In 1974, Sen. Edward Kennedy (D-Mass.) said that the "manufacture and sale of handguns should be terminated. Existing handguns should be acquired by the states." Since then, Kennedy has been the most anti-handgun member of the Senate, having at various times introduced legislation to ban handguns, register handguns, license handgun owners, ban ammunition, authorize the Consumer Products Safety Commission to prohibit the manufacture of firearms and ammunition, and impose waiting periods on handgun purchases.
On February 7 this year, 10 days after endorsing another handgun ban supporter, Sen. Barack Obama (D-Ill.), for president1 Kennedy renewed his efforts to ban handguns by introducing S.2605, to ban the manufacture, importation and transfer (sale, etc.) of any semi-automatic pistol that does not possess "a microscopic array of characters that identify the make, model, and serial number of the pistol . . . etched into the breech face of firing pin of the pistol," or that does not stamp both sets of characters into the cartridge case of a round of ammunition, when the round is fired. On the same day, Rep. Xavier Becerra (D-Calif.) introduced an identical bill, H.R.5266, called the "National Crime Gun Identification Act."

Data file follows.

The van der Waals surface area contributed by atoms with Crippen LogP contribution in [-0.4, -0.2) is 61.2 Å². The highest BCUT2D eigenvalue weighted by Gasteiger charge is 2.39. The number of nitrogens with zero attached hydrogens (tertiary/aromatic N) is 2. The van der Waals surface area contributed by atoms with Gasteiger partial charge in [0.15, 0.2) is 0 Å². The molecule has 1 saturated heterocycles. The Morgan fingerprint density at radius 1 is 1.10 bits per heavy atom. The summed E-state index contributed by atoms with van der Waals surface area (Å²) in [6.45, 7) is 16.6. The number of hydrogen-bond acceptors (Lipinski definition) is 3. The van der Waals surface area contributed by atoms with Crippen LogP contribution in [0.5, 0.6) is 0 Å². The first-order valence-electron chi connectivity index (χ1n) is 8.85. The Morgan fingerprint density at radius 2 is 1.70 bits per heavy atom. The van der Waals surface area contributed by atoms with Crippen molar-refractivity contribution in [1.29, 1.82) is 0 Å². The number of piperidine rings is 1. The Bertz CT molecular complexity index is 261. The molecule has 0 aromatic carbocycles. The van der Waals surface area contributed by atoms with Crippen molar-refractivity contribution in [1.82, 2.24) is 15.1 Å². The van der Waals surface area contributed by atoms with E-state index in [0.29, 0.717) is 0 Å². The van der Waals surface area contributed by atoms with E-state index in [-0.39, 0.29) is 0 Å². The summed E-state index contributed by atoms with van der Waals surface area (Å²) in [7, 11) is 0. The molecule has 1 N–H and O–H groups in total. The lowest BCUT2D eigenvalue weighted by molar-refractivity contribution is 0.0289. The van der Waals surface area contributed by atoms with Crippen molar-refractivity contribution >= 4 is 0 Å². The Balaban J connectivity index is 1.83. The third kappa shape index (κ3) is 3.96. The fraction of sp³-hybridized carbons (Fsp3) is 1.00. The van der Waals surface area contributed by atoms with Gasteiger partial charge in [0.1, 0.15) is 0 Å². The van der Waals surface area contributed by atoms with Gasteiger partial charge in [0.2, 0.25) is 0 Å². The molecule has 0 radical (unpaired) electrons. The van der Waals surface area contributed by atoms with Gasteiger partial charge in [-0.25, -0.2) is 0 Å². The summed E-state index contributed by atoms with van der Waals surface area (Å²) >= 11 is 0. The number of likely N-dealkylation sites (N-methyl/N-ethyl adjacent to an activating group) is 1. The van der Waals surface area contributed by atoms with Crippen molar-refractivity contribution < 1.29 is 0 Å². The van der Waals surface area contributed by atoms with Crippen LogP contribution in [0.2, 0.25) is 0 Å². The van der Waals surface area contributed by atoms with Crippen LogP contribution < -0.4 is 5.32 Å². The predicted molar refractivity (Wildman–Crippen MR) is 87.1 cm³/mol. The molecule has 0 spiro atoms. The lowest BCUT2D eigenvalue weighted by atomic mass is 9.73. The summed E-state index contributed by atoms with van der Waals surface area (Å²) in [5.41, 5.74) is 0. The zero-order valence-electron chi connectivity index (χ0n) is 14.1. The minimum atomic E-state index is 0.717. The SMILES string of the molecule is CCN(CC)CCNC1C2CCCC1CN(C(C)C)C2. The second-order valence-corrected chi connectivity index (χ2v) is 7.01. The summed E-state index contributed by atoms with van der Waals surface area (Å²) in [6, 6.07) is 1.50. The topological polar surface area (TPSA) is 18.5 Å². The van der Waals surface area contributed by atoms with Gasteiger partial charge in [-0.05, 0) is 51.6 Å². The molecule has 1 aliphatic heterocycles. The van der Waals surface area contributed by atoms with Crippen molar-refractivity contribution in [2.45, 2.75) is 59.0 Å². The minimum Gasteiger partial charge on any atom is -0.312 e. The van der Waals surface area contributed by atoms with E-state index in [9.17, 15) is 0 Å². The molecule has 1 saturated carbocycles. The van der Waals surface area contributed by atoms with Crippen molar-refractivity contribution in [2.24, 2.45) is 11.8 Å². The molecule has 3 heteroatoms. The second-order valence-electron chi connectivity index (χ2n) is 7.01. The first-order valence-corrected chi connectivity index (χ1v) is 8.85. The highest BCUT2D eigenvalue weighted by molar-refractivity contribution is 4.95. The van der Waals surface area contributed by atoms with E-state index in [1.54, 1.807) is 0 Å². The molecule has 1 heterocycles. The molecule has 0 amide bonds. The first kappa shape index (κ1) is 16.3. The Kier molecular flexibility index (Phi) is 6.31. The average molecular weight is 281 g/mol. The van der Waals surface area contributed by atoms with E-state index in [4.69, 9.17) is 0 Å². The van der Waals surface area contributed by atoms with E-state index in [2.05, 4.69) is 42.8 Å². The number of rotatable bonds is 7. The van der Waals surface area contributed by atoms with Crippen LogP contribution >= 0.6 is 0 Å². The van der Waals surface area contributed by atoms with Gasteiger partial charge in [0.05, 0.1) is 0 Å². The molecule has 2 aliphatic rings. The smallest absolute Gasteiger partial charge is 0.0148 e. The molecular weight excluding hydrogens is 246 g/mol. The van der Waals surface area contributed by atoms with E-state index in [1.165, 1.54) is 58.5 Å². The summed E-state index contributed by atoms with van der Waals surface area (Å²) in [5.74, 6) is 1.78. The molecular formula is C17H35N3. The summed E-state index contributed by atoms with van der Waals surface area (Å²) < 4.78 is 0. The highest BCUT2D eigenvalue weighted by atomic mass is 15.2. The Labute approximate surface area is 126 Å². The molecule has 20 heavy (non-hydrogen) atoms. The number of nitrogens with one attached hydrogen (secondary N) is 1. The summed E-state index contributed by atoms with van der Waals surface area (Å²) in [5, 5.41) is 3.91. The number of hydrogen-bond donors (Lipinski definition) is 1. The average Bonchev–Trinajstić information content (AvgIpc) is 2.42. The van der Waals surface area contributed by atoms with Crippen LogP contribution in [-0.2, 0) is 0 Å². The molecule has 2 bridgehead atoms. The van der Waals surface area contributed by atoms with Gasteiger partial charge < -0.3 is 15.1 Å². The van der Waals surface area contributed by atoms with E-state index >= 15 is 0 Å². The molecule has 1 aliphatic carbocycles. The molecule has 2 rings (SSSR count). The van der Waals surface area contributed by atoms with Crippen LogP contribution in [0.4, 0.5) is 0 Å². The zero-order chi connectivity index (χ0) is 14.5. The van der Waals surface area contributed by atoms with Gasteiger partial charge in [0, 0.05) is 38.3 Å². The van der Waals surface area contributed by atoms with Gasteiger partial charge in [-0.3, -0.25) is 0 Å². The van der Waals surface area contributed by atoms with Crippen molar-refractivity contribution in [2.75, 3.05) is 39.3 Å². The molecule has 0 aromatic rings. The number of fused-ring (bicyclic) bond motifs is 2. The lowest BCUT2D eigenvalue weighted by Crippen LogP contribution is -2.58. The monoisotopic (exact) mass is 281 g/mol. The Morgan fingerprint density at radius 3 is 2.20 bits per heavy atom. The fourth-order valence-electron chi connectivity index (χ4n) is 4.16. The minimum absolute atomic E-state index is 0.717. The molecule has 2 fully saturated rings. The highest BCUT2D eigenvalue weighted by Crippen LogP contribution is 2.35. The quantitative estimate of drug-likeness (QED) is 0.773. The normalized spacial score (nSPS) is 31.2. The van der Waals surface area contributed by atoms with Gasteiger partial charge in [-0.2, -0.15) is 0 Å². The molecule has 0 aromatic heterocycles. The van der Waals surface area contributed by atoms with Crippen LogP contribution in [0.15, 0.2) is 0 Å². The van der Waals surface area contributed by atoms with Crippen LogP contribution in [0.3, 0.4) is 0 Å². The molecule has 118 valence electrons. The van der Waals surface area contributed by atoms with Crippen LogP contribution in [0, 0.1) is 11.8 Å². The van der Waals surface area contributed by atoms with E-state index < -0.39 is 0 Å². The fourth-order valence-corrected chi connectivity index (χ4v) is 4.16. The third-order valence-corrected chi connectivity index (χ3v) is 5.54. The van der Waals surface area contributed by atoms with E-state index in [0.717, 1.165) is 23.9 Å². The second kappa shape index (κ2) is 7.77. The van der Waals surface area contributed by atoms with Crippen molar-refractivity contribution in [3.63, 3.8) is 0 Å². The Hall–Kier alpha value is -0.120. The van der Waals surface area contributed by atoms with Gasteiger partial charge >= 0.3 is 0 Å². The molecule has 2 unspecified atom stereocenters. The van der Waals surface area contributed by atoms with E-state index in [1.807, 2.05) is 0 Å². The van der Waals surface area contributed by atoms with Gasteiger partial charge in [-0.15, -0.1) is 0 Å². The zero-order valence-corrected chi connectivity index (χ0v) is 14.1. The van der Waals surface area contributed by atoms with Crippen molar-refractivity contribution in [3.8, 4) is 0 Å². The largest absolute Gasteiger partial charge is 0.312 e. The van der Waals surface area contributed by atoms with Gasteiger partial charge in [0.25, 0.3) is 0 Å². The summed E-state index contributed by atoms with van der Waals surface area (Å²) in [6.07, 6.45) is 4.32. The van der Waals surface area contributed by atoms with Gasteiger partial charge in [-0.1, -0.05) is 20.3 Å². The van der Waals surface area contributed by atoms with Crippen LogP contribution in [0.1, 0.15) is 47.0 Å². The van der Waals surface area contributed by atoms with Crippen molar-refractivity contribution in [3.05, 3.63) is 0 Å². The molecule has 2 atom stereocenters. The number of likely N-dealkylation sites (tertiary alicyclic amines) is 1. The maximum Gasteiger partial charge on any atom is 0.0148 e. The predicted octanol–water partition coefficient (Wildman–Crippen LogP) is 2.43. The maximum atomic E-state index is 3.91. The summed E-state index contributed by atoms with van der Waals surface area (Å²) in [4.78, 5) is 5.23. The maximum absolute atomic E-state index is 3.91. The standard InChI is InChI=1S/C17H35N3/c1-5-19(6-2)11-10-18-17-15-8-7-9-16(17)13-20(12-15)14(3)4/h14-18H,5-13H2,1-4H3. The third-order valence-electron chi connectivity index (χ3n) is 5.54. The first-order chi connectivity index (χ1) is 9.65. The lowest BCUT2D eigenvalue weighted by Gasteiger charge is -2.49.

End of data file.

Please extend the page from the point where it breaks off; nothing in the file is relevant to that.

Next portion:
The Kennedy-Becerra bill is much more severe than a microstamping handgun ban passed in California last year. Whereas the California ban applies only to models of semi-automatic pistols that are invented after January 1, 2010, the Kennedy-Becerra bill would apply to all semi-automatic pistols and it would take effect immediately.
The theory of "micro-stamping" is that a firearm's firing pin or other internal parts could bear microscopic codes unique to the firearm, that could imprint the codes on fired cartridge cases, and that the codes could be entered into a computerized database before the firearm leaves the factory. Then, the theory continues, if such a gun were used in a crime, police investigators could pick up a cartridge case left at the crime scene, identify the markings on the case, run the markings against the database, and thereby identify the criminal involved.
Gun control supporters see micro-stamping as another way of incrementally achieving what Congress and state legislatures have not done in a single stroke—prohibit the sale of guns.
The Numerous and Varied Problems with Micro-Stamping